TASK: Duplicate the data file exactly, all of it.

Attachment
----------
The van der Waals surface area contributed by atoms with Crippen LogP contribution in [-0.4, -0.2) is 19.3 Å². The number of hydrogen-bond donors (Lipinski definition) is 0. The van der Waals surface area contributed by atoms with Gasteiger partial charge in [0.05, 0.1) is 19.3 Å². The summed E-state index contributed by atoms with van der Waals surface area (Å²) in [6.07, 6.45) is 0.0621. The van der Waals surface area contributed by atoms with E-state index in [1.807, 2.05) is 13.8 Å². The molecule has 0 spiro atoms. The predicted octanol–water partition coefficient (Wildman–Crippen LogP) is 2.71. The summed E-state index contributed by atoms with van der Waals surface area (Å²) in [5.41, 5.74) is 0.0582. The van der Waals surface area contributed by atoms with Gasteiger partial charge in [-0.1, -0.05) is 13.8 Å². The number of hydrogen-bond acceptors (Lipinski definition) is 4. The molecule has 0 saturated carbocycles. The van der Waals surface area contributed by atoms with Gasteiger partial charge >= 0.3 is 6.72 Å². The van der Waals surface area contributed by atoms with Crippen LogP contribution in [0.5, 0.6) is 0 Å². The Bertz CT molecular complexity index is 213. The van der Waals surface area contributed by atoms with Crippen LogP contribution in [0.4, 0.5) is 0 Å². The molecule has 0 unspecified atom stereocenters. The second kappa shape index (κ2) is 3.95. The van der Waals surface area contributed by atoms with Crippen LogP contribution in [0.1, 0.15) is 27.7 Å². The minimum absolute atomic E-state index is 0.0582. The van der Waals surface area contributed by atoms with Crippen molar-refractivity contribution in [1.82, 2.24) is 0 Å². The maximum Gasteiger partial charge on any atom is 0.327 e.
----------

The van der Waals surface area contributed by atoms with Crippen LogP contribution in [-0.4, -0.2) is 19.3 Å². The number of hydrogen-bond donors (Lipinski definition) is 0. The van der Waals surface area contributed by atoms with Gasteiger partial charge in [0.05, 0.1) is 19.3 Å². The summed E-state index contributed by atoms with van der Waals surface area (Å²) in [6.07, 6.45) is 0.0621. The van der Waals surface area contributed by atoms with E-state index in [1.807, 2.05) is 13.8 Å². The molecule has 0 spiro atoms. The predicted octanol–water partition coefficient (Wildman–Crippen LogP) is 2.71. The summed E-state index contributed by atoms with van der Waals surface area (Å²) in [5.41, 5.74) is 0.0582. The van der Waals surface area contributed by atoms with Gasteiger partial charge in [-0.1, -0.05) is 13.8 Å². The number of hydrogen-bond acceptors (Lipinski definition) is 4. The molecule has 0 saturated carbocycles. The van der Waals surface area contributed by atoms with Gasteiger partial charge >= 0.3 is 6.72 Å². The van der Waals surface area contributed by atoms with Crippen LogP contribution in [0.5, 0.6) is 0 Å². The Bertz CT molecular complexity index is 213. The van der Waals surface area contributed by atoms with Crippen LogP contribution in [0.4, 0.5) is 0 Å². The molecule has 0 unspecified atom stereocenters. The second kappa shape index (κ2) is 3.95. The van der Waals surface area contributed by atoms with Crippen LogP contribution in [0.1, 0.15) is 27.7 Å². The minimum absolute atomic E-state index is 0.0582. The van der Waals surface area contributed by atoms with Crippen molar-refractivity contribution in [1.82, 2.24) is 0 Å². The maximum Gasteiger partial charge on any atom is 0.327 e.